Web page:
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Learn the Signs of Retinal Detachment

Human eyes are incredibly complex, which means there are many ways something can go wrong.

The particular one we want to focus on is retinal detachment: a serious, sight-threatening condition that will affect 1 in every 300 people at some point in their lives. Retinal detachment can be treated with early action, and for that, patients have to be able to recognize the signs if they happen.

A Quick Lesson on the Retina

The retina is the part of the eye that converts light into signals that travel to the brain so that we can perceive visual information. It is made up of ten layers and contains a network of specialized photoreceptors called rods and cones. The retina is attached to the back of the eye by the retinal pigment epithelium, which also functions as a filter that supports and nourishes the rods and cones.

How Retinal Detachment Works

Retinal detachment is just what it sounds like: the retina pulls away from the back of the eye. The most common cause of retinal detachment is when a hole develops in the retina and fluid from the eye creeps in between the layers of the retina. It can also be the result of trauma, infection, or a complication of eye surgery. Retinal detachment should be treated as quickly as possible because it can lead to permanent vision loss if it isn’t repaired.

Rich Factors for Retinal Detachment

Some people are at greater risk of developing retinal detachment than others. The biggest risk factor is age. This is because the fluid in our eyes shrinks as we get older, and this alone can cause a tear in the retina. Other risk factors include:

  • Previous retinal detachment in one eye
  • Marfan’s syndrome
  • Extreme near-sightedness
  • Cataract removal (particularly if the lens isn’t replaced)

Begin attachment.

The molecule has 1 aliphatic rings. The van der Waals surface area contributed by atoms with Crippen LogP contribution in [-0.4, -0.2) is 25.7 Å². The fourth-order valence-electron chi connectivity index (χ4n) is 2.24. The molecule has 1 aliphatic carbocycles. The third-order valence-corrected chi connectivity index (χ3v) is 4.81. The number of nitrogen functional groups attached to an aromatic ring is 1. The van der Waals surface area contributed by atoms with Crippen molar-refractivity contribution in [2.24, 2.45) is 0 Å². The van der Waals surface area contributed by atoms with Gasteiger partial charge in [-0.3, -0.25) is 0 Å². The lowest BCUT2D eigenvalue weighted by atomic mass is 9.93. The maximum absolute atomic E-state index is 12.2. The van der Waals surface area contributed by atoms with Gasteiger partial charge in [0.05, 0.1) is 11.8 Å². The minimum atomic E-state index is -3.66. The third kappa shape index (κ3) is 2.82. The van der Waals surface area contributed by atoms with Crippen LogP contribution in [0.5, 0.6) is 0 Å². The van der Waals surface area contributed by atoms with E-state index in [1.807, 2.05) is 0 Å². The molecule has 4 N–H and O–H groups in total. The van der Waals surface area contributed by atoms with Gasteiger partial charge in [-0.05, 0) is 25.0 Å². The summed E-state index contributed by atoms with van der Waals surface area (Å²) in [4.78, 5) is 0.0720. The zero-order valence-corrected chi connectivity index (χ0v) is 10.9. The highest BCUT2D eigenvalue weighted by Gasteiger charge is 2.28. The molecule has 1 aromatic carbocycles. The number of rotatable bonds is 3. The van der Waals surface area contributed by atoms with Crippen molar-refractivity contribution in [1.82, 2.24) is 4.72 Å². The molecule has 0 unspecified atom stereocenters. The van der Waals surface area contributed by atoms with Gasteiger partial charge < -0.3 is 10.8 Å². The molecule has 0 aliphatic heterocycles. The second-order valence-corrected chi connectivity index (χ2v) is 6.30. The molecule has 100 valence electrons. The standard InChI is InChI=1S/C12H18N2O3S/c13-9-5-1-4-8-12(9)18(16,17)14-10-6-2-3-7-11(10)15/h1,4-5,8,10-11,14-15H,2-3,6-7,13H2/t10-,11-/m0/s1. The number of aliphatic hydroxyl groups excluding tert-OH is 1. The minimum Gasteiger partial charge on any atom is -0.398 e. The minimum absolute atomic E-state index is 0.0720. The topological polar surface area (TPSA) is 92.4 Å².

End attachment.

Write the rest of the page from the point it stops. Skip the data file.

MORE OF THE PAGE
• An injury from contact sports or an activity like paintball

What Are the Symptoms of Retinal Detachment?

Pain is often a warning sign that something is wrong, but retinal detachment is usually painless. Be on the watch for any of the following symptoms and get to an eye doctor if you experience one (and especially if you experience more than one):

  • Sudden light flashes, particularly when moving your eyes
  • A sudden increase in the number of floaters you see in one eye
  • A heavy feeling in the eye
  • A spreading shadow starting in the peripheral vision and moving inward
  • The sensation of a transparent curtain falling over the field of vision Straight lines appearing curved

Regular Eye Exams Could Save Your Vision

Going to see the eye doctor regularly isn’t just about getting updated glasses prescriptions. It’s also important for catching eye problems early, including retinal detachment. In the meantime, take care of your eyes by wearing protective eyewear and UV-blocking sunglasses, and keep them strong by eating healthy foods and staying active!

We look forward to seeing you at your next appointment!

Top image used under CC0 Public Domain license. Image cropped and modified from original.
The content on this blog is not intended to be a substitute for professional medical advice, diagnosis, or treatment. Always seek the advice of qualified health providers with questions you may have regarding medical conditions.

Author Vision Source — Published November 1, 2021

Posted In Eye Health Awareness